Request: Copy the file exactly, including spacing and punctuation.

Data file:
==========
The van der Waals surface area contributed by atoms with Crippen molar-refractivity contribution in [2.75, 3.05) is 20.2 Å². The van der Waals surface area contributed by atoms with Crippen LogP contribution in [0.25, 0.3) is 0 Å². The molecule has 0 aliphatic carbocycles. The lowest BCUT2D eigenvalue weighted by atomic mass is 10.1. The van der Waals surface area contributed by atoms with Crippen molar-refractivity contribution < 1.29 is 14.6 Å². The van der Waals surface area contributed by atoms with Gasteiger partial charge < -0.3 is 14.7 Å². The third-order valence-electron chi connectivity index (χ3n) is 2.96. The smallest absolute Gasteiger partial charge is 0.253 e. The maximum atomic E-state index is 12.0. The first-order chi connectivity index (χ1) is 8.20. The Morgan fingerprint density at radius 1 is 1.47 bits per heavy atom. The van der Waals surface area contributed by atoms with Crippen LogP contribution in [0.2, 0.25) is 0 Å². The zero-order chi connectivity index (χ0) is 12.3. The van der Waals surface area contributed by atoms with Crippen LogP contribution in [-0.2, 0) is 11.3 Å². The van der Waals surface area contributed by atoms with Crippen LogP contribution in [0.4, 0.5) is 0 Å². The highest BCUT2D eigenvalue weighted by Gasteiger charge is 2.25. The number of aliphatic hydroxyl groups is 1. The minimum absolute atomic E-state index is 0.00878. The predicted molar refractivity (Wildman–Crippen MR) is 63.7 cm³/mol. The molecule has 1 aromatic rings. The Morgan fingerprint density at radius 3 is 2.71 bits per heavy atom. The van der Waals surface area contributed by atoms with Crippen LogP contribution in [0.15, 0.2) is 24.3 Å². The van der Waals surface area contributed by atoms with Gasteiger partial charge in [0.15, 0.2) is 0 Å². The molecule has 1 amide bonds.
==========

The van der Waals surface area contributed by atoms with Crippen molar-refractivity contribution in [2.75, 3.05) is 20.2 Å². The van der Waals surface area contributed by atoms with Crippen LogP contribution in [0.25, 0.3) is 0 Å². The molecule has 0 aliphatic carbocycles. The lowest BCUT2D eigenvalue weighted by atomic mass is 10.1. The van der Waals surface area contributed by atoms with Crippen molar-refractivity contribution < 1.29 is 14.6 Å². The van der Waals surface area contributed by atoms with Gasteiger partial charge < -0.3 is 14.7 Å². The third-order valence-electron chi connectivity index (χ3n) is 2.96. The smallest absolute Gasteiger partial charge is 0.253 e. The maximum atomic E-state index is 12.0. The first-order chi connectivity index (χ1) is 8.20. The Morgan fingerprint density at radius 1 is 1.47 bits per heavy atom. The van der Waals surface area contributed by atoms with Crippen LogP contribution in [0.2, 0.25) is 0 Å². The zero-order chi connectivity index (χ0) is 12.3. The van der Waals surface area contributed by atoms with Crippen LogP contribution in [-0.2, 0) is 11.3 Å². The van der Waals surface area contributed by atoms with Crippen LogP contribution in [0.4, 0.5) is 0 Å². The highest BCUT2D eigenvalue weighted by Gasteiger charge is 2.25. The number of aliphatic hydroxyl groups is 1. The minimum absolute atomic E-state index is 0.00878. The predicted molar refractivity (Wildman–Crippen MR) is 63.7 cm³/mol. The molecule has 1 aromatic rings. The Morgan fingerprint density at radius 3 is 2.71 bits per heavy atom. The van der Waals surface area contributed by atoms with Crippen LogP contribution in [0.15, 0.2) is 24.3 Å². The van der Waals surface area contributed by atoms with Gasteiger partial charge in [0.15, 0.2) is 0 Å². The molecule has 1 amide bonds.